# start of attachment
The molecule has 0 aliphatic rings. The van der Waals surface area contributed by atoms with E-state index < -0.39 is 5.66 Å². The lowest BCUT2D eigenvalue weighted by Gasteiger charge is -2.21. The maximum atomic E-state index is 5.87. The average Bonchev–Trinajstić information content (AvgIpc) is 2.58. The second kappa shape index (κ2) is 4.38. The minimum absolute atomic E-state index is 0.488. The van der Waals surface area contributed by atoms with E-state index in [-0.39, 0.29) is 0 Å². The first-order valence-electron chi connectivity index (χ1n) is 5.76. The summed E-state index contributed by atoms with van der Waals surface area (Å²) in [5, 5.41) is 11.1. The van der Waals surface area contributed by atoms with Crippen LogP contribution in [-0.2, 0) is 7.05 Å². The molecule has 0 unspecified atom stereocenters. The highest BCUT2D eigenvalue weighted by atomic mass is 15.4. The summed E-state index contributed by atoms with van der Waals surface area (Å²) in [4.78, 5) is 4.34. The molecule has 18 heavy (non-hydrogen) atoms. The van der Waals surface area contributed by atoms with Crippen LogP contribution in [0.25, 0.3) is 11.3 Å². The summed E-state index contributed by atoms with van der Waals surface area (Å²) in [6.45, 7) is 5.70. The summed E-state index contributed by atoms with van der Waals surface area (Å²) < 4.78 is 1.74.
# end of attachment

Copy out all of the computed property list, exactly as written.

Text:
The molecule has 0 aliphatic rings. The van der Waals surface area contributed by atoms with E-state index < -0.39 is 5.66 Å². The lowest BCUT2D eigenvalue weighted by Gasteiger charge is -2.21. The maximum atomic E-state index is 5.87. The average Bonchev–Trinajstić information content (AvgIpc) is 2.58. The second kappa shape index (κ2) is 4.38. The minimum absolute atomic E-state index is 0.488. The van der Waals surface area contributed by atoms with E-state index in [-0.39, 0.29) is 0 Å². The first-order valence-electron chi connectivity index (χ1n) is 5.76. The summed E-state index contributed by atoms with van der Waals surface area (Å²) in [5, 5.41) is 11.1. The van der Waals surface area contributed by atoms with Crippen LogP contribution in [-0.2, 0) is 7.05 Å². The molecule has 0 unspecified atom stereocenters. The highest BCUT2D eigenvalue weighted by atomic mass is 15.4. The summed E-state index contributed by atoms with van der Waals surface area (Å²) in [4.78, 5) is 4.34. The molecule has 18 heavy (non-hydrogen) atoms. The van der Waals surface area contributed by atoms with Crippen LogP contribution in [0.25, 0.3) is 11.3 Å². The summed E-state index contributed by atoms with van der Waals surface area (Å²) in [6.45, 7) is 5.70. The summed E-state index contributed by atoms with van der Waals surface area (Å²) < 4.78 is 1.74.